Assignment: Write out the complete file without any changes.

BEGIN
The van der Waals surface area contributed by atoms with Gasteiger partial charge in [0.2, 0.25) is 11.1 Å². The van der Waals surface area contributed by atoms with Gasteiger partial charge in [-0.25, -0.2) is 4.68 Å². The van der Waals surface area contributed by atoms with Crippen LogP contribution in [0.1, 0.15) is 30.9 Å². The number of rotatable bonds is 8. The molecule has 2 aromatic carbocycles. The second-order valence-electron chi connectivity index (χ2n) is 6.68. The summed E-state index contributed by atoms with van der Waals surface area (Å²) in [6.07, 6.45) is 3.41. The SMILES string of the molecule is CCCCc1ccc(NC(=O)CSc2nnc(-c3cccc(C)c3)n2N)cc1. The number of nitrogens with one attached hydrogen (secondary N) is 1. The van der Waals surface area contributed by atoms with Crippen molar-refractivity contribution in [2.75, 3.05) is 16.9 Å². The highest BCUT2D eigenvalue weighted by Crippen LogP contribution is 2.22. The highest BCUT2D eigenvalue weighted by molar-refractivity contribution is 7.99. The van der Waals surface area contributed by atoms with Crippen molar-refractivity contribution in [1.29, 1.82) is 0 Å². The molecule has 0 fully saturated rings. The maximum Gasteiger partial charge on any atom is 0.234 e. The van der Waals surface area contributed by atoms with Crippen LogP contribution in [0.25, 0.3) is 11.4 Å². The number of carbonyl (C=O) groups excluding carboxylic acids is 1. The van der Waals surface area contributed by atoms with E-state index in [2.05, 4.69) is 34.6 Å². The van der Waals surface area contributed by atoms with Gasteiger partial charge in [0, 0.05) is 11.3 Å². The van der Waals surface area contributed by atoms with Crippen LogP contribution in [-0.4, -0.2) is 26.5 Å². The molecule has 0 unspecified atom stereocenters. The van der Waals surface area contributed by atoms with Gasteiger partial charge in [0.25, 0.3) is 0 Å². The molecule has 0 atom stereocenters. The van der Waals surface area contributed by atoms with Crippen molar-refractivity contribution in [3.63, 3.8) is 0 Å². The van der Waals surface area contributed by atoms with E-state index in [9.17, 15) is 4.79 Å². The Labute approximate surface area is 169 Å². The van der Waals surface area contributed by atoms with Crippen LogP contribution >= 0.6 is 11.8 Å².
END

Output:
The van der Waals surface area contributed by atoms with Gasteiger partial charge in [0.2, 0.25) is 11.1 Å². The van der Waals surface area contributed by atoms with Gasteiger partial charge in [-0.25, -0.2) is 4.68 Å². The van der Waals surface area contributed by atoms with Crippen LogP contribution in [0.1, 0.15) is 30.9 Å². The number of rotatable bonds is 8. The molecule has 2 aromatic carbocycles. The second-order valence-electron chi connectivity index (χ2n) is 6.68. The summed E-state index contributed by atoms with van der Waals surface area (Å²) in [6.07, 6.45) is 3.41. The SMILES string of the molecule is CCCCc1ccc(NC(=O)CSc2nnc(-c3cccc(C)c3)n2N)cc1. The number of nitrogens with one attached hydrogen (secondary N) is 1. The van der Waals surface area contributed by atoms with Crippen molar-refractivity contribution in [2.75, 3.05) is 16.9 Å². The highest BCUT2D eigenvalue weighted by Crippen LogP contribution is 2.22. The highest BCUT2D eigenvalue weighted by molar-refractivity contribution is 7.99. The van der Waals surface area contributed by atoms with Crippen molar-refractivity contribution in [1.29, 1.82) is 0 Å². The molecule has 0 fully saturated rings. The maximum Gasteiger partial charge on any atom is 0.234 e. The van der Waals surface area contributed by atoms with Crippen LogP contribution in [0.25, 0.3) is 11.4 Å². The number of carbonyl (C=O) groups excluding carboxylic acids is 1. The van der Waals surface area contributed by atoms with E-state index in [2.05, 4.69) is 34.6 Å². The van der Waals surface area contributed by atoms with Gasteiger partial charge in [0, 0.05) is 11.3 Å². The van der Waals surface area contributed by atoms with Crippen LogP contribution in [-0.4, -0.2) is 26.5 Å². The molecule has 0 unspecified atom stereocenters. The van der Waals surface area contributed by atoms with Gasteiger partial charge in [0.25, 0.3) is 0 Å². The molecule has 0 atom stereocenters. The van der Waals surface area contributed by atoms with Crippen molar-refractivity contribution in [3.63, 3.8) is 0 Å². The van der Waals surface area contributed by atoms with E-state index in [9.17, 15) is 4.79 Å². The Labute approximate surface area is 169 Å². The van der Waals surface area contributed by atoms with Crippen LogP contribution >= 0.6 is 11.8 Å².